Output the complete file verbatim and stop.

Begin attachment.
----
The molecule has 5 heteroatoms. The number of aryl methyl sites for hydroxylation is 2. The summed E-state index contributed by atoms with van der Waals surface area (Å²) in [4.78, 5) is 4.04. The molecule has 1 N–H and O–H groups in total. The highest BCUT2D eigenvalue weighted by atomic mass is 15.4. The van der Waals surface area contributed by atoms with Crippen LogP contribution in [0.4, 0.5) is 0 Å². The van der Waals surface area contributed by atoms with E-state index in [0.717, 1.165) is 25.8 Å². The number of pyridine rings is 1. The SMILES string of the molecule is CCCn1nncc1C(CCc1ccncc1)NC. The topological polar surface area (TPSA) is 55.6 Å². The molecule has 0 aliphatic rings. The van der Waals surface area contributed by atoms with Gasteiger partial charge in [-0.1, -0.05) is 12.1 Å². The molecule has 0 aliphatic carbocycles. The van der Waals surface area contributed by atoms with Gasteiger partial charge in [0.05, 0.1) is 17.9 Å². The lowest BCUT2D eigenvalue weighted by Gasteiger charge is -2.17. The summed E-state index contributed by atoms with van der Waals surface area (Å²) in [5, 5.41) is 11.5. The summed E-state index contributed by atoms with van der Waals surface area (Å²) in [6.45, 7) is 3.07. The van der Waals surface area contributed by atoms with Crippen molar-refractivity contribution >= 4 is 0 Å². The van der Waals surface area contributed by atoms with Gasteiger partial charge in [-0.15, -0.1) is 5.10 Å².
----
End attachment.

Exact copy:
The molecule has 5 heteroatoms. The number of aryl methyl sites for hydroxylation is 2. The summed E-state index contributed by atoms with van der Waals surface area (Å²) in [4.78, 5) is 4.04. The molecule has 1 N–H and O–H groups in total. The highest BCUT2D eigenvalue weighted by atomic mass is 15.4. The van der Waals surface area contributed by atoms with Crippen LogP contribution in [0.4, 0.5) is 0 Å². The van der Waals surface area contributed by atoms with E-state index in [0.717, 1.165) is 25.8 Å². The number of pyridine rings is 1. The SMILES string of the molecule is CCCn1nncc1C(CCc1ccncc1)NC. The topological polar surface area (TPSA) is 55.6 Å². The molecule has 0 aliphatic rings. The van der Waals surface area contributed by atoms with Gasteiger partial charge in [-0.1, -0.05) is 12.1 Å². The molecule has 0 aliphatic carbocycles. The van der Waals surface area contributed by atoms with Gasteiger partial charge in [0.05, 0.1) is 17.9 Å². The lowest BCUT2D eigenvalue weighted by Gasteiger charge is -2.17. The summed E-state index contributed by atoms with van der Waals surface area (Å²) in [5, 5.41) is 11.5. The summed E-state index contributed by atoms with van der Waals surface area (Å²) in [6.45, 7) is 3.07. The van der Waals surface area contributed by atoms with Crippen molar-refractivity contribution >= 4 is 0 Å². The van der Waals surface area contributed by atoms with Gasteiger partial charge in [-0.15, -0.1) is 5.10 Å².